Millionaire American conservationist Douglas Tompkins stands on his land in this file photo from January 2000 during a interview with the local media, in the region of Palena, some 1,800 kilometers south of Santiago, Chile. Leo Beca/Reuters

By Anthony Esposito

SANTIAGO, Chile (Reuters) -- U.S. environmentalist and businessman Douglas Tompkins, the founder of outdoor clothing and equipment company The North Face, died on Tuesday during a kayaking trip in Chile, local health officials said. He was 72.

Tompkins was on General Carrera Lake in Patagonia in southern Chile with a group of five others when his kayak flipped and he fell into the icy waters, the Aysen regional health service said in a statement. Local media reported that he was knocked over by a strong wave.

The service said he was admitted around 1:30 p.m. to the regional hospital in Coyhaique, some 1,140 miles (1,832 km) south of Santiago, but was pronounced dead of severe hypothermia hours later.

Tompkins' body temperature was 66 degrees Fahrenheit (19 degrees Celsius) after being taken out of the water, the statement said. All five of his companions were unharmed.

Tompkins founded The North Face, now part of VF Corporation, in the 1960s as a small ski and backpacking retailer in San Francisco. The company markets clothing and gear to hikers, mountain climbers and other outdoor enthusiasts.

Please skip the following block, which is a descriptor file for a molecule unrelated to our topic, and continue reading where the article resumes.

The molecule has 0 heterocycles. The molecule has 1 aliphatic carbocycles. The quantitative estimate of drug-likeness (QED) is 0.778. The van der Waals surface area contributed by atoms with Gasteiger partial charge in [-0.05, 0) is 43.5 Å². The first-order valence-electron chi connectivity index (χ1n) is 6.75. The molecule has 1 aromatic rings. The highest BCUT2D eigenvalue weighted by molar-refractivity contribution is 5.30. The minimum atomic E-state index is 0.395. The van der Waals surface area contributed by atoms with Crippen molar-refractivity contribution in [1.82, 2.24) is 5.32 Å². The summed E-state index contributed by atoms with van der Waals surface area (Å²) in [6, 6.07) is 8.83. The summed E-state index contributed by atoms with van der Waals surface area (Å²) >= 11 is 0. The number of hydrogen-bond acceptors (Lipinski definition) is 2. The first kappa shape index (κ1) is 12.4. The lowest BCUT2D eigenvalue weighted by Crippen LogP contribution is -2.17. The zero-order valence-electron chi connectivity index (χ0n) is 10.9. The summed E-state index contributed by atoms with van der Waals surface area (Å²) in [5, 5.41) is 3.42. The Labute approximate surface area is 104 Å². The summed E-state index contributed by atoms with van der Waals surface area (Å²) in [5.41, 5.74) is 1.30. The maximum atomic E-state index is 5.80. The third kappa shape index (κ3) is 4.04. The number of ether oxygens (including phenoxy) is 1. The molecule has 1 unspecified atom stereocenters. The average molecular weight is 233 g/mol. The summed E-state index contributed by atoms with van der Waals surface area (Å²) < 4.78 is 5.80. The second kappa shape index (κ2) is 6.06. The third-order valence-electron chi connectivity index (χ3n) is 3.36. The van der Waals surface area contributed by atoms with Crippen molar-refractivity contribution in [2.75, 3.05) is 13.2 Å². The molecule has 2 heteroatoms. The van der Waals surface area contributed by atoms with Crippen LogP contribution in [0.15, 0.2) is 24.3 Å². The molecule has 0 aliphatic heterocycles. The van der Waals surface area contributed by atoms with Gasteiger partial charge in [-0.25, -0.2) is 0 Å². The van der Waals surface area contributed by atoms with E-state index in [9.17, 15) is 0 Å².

"We are all deeply saddened at the news of Doug's passing. Doug was a passionate advocate for the environment, and his legacy of conservation will help ensure that there are outdoor spaces to be explored for generations to come," the company said in a statement.

Tompkins also co-founded clothing company Esprit, which started with he and his then-wife selling clothes out of the back of their car before becoming an internationally recognized brand, according to his conservation website.

Tompkins later grew into an active environmentalist. He began acquiring vast tracts of land in the Patagonia region of Chile and Argentina in the 1990s, which he converted into protected nature parks.

Among the most well known are Pumalín, Corcovado and Yendegaia, which are visited by thousands of tourists each year.

He was also part of environmental advocacy group "Patagonia Without Dams," which opposed the construction of huge dams for power generation company HidroAysén.

(Reporting by Anthony Esposito and Felipe Iturrieta in Santiago, Chile; Writing and additional reporting by Curtis Skinner in San Francisco; Editing by Sandra Maler)